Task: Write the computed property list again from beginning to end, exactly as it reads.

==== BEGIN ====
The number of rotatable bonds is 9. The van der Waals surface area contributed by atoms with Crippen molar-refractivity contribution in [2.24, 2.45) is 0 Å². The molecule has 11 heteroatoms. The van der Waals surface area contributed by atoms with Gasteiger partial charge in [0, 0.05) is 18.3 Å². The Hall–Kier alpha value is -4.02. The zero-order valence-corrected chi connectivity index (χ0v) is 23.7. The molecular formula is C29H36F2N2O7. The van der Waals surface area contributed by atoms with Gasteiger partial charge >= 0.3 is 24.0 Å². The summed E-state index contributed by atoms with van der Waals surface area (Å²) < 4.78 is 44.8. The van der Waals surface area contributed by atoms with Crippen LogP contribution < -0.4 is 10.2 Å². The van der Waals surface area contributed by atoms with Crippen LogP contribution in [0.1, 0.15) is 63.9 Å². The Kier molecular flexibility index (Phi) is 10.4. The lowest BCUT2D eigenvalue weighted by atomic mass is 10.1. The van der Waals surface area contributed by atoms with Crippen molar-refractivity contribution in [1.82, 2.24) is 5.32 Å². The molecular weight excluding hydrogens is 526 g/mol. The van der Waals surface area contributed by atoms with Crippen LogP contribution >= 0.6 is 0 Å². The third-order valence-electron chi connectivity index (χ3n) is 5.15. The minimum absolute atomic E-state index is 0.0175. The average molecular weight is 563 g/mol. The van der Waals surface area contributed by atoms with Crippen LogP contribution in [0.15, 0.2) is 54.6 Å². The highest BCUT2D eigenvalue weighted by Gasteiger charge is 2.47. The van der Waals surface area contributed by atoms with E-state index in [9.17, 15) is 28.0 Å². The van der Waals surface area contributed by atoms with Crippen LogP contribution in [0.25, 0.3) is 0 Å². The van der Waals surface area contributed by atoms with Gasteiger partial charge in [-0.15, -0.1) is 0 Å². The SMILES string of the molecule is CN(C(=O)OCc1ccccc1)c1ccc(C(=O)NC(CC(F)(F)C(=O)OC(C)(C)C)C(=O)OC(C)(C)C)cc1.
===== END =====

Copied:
The number of rotatable bonds is 9. The van der Waals surface area contributed by atoms with Crippen molar-refractivity contribution in [2.24, 2.45) is 0 Å². The molecule has 11 heteroatoms. The van der Waals surface area contributed by atoms with Gasteiger partial charge in [0, 0.05) is 18.3 Å². The Hall–Kier alpha value is -4.02. The zero-order valence-corrected chi connectivity index (χ0v) is 23.7. The molecular formula is C29H36F2N2O7. The van der Waals surface area contributed by atoms with Gasteiger partial charge >= 0.3 is 24.0 Å². The summed E-state index contributed by atoms with van der Waals surface area (Å²) < 4.78 is 44.8. The van der Waals surface area contributed by atoms with Crippen LogP contribution < -0.4 is 10.2 Å². The van der Waals surface area contributed by atoms with Crippen LogP contribution in [0.1, 0.15) is 63.9 Å². The Kier molecular flexibility index (Phi) is 10.4. The lowest BCUT2D eigenvalue weighted by atomic mass is 10.1. The van der Waals surface area contributed by atoms with Crippen molar-refractivity contribution in [1.82, 2.24) is 5.32 Å². The molecular weight excluding hydrogens is 526 g/mol. The van der Waals surface area contributed by atoms with Crippen LogP contribution >= 0.6 is 0 Å². The third-order valence-electron chi connectivity index (χ3n) is 5.15. The minimum absolute atomic E-state index is 0.0175. The average molecular weight is 563 g/mol. The van der Waals surface area contributed by atoms with Crippen LogP contribution in [0.15, 0.2) is 54.6 Å². The highest BCUT2D eigenvalue weighted by Gasteiger charge is 2.47. The van der Waals surface area contributed by atoms with E-state index in [9.17, 15) is 28.0 Å². The van der Waals surface area contributed by atoms with Crippen LogP contribution in [0.25, 0.3) is 0 Å². The van der Waals surface area contributed by atoms with Gasteiger partial charge in [-0.15, -0.1) is 0 Å². The SMILES string of the molecule is CN(C(=O)OCc1ccccc1)c1ccc(C(=O)NC(CC(F)(F)C(=O)OC(C)(C)C)C(=O)OC(C)(C)C)cc1.